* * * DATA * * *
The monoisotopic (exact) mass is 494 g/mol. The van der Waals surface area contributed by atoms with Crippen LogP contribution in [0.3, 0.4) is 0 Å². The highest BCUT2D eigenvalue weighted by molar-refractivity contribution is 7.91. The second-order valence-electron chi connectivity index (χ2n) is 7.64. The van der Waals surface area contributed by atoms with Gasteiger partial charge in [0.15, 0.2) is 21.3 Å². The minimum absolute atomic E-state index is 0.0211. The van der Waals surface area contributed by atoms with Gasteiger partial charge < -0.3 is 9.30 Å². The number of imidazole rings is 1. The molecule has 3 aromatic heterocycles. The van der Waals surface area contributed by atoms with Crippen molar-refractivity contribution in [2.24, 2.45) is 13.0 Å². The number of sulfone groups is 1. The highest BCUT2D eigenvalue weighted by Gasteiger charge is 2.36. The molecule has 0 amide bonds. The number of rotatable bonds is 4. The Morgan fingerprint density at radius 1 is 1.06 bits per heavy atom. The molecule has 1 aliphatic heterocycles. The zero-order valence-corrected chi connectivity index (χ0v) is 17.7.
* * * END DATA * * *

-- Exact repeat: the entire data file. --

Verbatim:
The monoisotopic (exact) mass is 494 g/mol. The van der Waals surface area contributed by atoms with Crippen LogP contribution in [0.3, 0.4) is 0 Å². The highest BCUT2D eigenvalue weighted by molar-refractivity contribution is 7.91. The second-order valence-electron chi connectivity index (χ2n) is 7.64. The van der Waals surface area contributed by atoms with Gasteiger partial charge in [0.15, 0.2) is 21.3 Å². The minimum absolute atomic E-state index is 0.0211. The van der Waals surface area contributed by atoms with Gasteiger partial charge < -0.3 is 9.30 Å². The number of imidazole rings is 1. The molecule has 3 aromatic heterocycles. The van der Waals surface area contributed by atoms with Crippen molar-refractivity contribution in [2.24, 2.45) is 13.0 Å². The number of sulfone groups is 1. The highest BCUT2D eigenvalue weighted by Gasteiger charge is 2.36. The molecule has 0 amide bonds. The number of rotatable bonds is 4. The Morgan fingerprint density at radius 1 is 1.06 bits per heavy atom. The molecule has 1 aliphatic heterocycles. The zero-order valence-corrected chi connectivity index (χ0v) is 17.7.